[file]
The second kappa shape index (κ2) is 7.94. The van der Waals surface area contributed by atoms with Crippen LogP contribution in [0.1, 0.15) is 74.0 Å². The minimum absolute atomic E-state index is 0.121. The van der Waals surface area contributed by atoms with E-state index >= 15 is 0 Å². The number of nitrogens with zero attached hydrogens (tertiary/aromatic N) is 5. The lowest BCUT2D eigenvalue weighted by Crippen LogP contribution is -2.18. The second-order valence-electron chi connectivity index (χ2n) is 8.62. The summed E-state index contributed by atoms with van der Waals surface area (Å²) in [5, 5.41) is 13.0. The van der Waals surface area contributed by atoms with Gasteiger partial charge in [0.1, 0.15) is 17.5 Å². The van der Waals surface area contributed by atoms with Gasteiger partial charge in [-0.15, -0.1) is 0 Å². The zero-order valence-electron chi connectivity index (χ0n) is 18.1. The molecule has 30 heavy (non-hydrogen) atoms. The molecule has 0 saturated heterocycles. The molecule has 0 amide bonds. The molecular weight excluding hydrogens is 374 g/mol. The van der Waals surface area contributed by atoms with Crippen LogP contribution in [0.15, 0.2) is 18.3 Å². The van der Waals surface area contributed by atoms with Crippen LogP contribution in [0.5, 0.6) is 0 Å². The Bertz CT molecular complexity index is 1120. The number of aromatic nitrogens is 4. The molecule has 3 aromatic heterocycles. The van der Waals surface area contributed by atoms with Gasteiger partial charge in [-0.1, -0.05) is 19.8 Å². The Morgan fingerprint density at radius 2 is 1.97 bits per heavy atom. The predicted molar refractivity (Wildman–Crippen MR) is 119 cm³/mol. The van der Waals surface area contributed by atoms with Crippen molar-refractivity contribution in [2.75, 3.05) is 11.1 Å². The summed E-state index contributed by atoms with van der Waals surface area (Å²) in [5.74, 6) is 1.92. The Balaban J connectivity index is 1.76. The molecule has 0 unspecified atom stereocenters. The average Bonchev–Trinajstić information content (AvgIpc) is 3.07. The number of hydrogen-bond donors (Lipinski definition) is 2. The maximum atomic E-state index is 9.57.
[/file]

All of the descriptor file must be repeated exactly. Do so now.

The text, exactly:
The second kappa shape index (κ2) is 7.94. The van der Waals surface area contributed by atoms with Crippen LogP contribution in [0.1, 0.15) is 74.0 Å². The minimum absolute atomic E-state index is 0.121. The van der Waals surface area contributed by atoms with E-state index >= 15 is 0 Å². The number of nitrogens with zero attached hydrogens (tertiary/aromatic N) is 5. The lowest BCUT2D eigenvalue weighted by Crippen LogP contribution is -2.18. The second-order valence-electron chi connectivity index (χ2n) is 8.62. The summed E-state index contributed by atoms with van der Waals surface area (Å²) in [5, 5.41) is 13.0. The van der Waals surface area contributed by atoms with Gasteiger partial charge in [0.1, 0.15) is 17.5 Å². The van der Waals surface area contributed by atoms with Gasteiger partial charge in [-0.15, -0.1) is 0 Å². The zero-order valence-electron chi connectivity index (χ0n) is 18.1. The molecule has 30 heavy (non-hydrogen) atoms. The molecule has 0 saturated heterocycles. The molecule has 0 amide bonds. The molecular weight excluding hydrogens is 374 g/mol. The van der Waals surface area contributed by atoms with Crippen LogP contribution in [0.15, 0.2) is 18.3 Å². The van der Waals surface area contributed by atoms with Crippen LogP contribution in [0.5, 0.6) is 0 Å². The Bertz CT molecular complexity index is 1120. The number of aromatic nitrogens is 4. The molecule has 3 aromatic heterocycles. The van der Waals surface area contributed by atoms with Gasteiger partial charge in [-0.1, -0.05) is 19.8 Å². The Morgan fingerprint density at radius 2 is 1.97 bits per heavy atom. The predicted molar refractivity (Wildman–Crippen MR) is 119 cm³/mol. The van der Waals surface area contributed by atoms with Crippen molar-refractivity contribution in [2.75, 3.05) is 11.1 Å². The summed E-state index contributed by atoms with van der Waals surface area (Å²) in [5.74, 6) is 1.92. The Balaban J connectivity index is 1.76. The molecule has 0 unspecified atom stereocenters. The average Bonchev–Trinajstić information content (AvgIpc) is 3.07. The number of hydrogen-bond donors (Lipinski definition) is 2. The maximum atomic E-state index is 9.57.